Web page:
Red Rock Canyon National Conservation Area
Dyed by iron oxide over centuries, these sandstone rocks rise thousands of feet into the sky.
Maintained by the Bureau of Land Management as part of its National Landscape Conservation System, Red Rock Canyon National Conservation Area is a chunk of land just 15 miles west of Las Vegas that is visited by more than one million people every year.
Visible from the Las Vegas Strip, Red Rock Canyon showcases the large red rock formations from which it gets its name. The rocks, made of sandstone that reach more than 3,000 feet into the sky and formed by a number of geological forces including fractured faults and fossilized sand dunes, are a popular destination for hiking and rock climbing enthusiasts. The highest point in the area is more than 8,000 feet. The rocks get their color from iron oxide that has built up over centuries.
A one-way road loops through the Conservation Area and provides access to many of the main features of the site, including hiking trails, parking areas, and a visitor’s center. Many people driving outside of Las Vegas will take the slow detour through the area just to enjoy the stark change in scenery.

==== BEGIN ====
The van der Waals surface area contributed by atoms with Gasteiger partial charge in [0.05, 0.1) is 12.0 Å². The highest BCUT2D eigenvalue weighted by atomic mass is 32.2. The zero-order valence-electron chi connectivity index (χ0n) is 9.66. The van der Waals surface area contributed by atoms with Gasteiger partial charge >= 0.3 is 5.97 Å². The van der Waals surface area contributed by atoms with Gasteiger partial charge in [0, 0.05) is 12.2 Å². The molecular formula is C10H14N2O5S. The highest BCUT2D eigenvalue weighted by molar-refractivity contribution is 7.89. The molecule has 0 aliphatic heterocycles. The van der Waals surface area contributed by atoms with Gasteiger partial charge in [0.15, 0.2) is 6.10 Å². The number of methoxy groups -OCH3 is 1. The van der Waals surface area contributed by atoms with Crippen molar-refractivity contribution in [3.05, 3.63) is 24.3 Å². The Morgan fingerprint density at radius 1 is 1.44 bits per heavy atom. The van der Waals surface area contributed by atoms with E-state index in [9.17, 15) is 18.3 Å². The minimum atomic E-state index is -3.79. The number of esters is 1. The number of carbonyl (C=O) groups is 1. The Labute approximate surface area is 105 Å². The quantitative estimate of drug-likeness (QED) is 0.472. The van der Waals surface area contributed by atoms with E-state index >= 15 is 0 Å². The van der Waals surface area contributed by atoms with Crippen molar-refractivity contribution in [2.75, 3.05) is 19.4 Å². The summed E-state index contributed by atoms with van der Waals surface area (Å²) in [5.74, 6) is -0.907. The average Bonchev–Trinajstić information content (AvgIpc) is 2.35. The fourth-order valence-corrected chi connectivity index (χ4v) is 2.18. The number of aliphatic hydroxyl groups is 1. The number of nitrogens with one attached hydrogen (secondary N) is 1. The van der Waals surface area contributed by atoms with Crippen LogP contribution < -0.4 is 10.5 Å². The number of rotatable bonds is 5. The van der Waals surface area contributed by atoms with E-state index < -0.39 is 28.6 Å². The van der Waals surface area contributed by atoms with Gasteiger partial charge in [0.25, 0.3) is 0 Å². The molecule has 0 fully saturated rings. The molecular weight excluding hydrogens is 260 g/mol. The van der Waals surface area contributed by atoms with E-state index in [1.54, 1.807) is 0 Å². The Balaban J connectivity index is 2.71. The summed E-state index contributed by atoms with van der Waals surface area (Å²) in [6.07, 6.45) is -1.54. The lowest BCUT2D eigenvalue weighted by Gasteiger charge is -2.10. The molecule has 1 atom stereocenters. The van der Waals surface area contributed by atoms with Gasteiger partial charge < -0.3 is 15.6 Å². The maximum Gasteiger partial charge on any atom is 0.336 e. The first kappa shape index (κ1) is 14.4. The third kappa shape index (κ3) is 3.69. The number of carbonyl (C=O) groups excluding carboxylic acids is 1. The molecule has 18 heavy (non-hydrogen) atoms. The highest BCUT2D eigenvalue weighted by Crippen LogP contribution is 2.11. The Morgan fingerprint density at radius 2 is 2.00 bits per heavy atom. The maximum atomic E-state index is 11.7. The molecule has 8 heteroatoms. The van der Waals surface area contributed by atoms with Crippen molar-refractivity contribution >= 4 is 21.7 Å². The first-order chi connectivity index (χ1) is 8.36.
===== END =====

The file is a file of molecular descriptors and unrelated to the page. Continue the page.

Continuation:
Today, the area is a gold mine for archeologists studying Native American culture. The site is littered with pottery fragments and petroglyphs that were left by various tribes that lived among the red rocks for millennia because of the region’s abundant plant and animal life.
Know Before You Go
Red Rock Canyon National Conservation Area is located about 15 miles (24 km) west of Las Vegas, and easily seen from the Las Vegas Strip. Be warned that feeding wild horses and burros is not only potentially dangerous (they will bite if given the opportunity), but highly illegal. The entrance fee is $7 for cars and $3 for motorcycles, bicycles, and pedestrians. America the Beautiful pass-holders pay no entrance fee.
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